Coronavirus research: the immune system recognizes ‘almost all’ types of Covid after vaccination


Immunity and vaccines WILL protect people from Brazilian and South African Covid variants because white blood cells recognize “virtually all” versions of the virus, research claims.

  • Researchers in the US and Singapore tested immunity against new virus variants
  • They said the immune system’s T cells could recognize “almost all” Covid
  • T cells are a critical part of the immunity that develops after a vaccine or natural infection
  • Research adds to the evidence that new variants won’t ruin hopes for vaccination

Immune cells from vaccines or previous Covid infection should protect people from the Brazilian and South African variants of coronavirus, a small study claims.

Researchers tested whether immunity to the original Wuhan version of the virus would work on newer strains and saw that it did in lab tests.

Although virus-fighting antibodies didn’t work that well, they found that white blood cells could still recognize the virus and attack it.

The study focused on cells called T cells, which circulate in the blood and trigger an immune response when they find the virus they were trained for.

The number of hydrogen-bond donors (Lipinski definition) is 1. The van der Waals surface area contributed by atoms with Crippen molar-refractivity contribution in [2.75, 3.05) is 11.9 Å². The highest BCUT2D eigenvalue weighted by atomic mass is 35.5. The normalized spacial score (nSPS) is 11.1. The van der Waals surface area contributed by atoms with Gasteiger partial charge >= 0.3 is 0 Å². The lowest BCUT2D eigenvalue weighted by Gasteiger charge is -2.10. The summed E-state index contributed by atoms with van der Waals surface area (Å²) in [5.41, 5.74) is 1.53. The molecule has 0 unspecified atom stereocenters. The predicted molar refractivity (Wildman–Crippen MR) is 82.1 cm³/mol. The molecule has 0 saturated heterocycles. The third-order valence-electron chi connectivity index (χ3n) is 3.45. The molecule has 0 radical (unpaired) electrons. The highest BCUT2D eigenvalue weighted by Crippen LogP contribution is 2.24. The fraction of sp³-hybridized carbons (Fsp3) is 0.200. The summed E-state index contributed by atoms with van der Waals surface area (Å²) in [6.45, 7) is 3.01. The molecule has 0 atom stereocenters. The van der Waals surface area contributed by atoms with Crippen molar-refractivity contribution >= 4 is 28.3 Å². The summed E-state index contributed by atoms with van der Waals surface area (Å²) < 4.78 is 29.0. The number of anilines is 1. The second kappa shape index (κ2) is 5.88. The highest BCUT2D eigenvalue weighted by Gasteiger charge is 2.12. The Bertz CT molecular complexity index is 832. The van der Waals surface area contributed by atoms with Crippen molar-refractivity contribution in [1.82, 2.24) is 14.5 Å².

The scientists, from the US and Singapore, said that ‘virtually all’ T cells ‘should recognize these newly described variants’.

Experts were concerned that the Brazilian and South African variants of the virus, both now found in the UK, US and worldwide, could escape the immune system and make vaccines less effective.

They are both mutated in such a way that they look different to the body and that antibodies are less able to recognize or destroy them.

This study adds to the growing evidence that injections will still work and that people are still protected. At least 55 percent of people in the UK now have some level of immunity to the virus, either from a vaccine or from surviving Covid.

This study adds to the growing evidence that immunity to previous infection with Covid or to a vaccine will still protect people from getting sick from new variants (photo: a woman is vaccinated in Cayenne, French Guiana, South America)

This study adds to the growing evidence that immunity to previous infection with Covid or to a vaccine will still protect people from getting sick from new variants (photo: a woman is vaccinated in Cayenne, French Guiana, South America)

The study was conducted by researchers from the US National Institutes of Health, Johns Hopkins University in Baltimore, and a firm called Immunoscape in Singapore.

It focused on T cells, which are part of the immune system that control the immune system and guard against invading viruses or bacteria.

T cells are always in the blood looking for the specific bug they have been trained to detect and attack – in this case, the coronavirus that causes Covid.


Nearly 55 percent of people in England now have antibodies to Covid, suggesting that at least half of the population now has some immunity to the disease.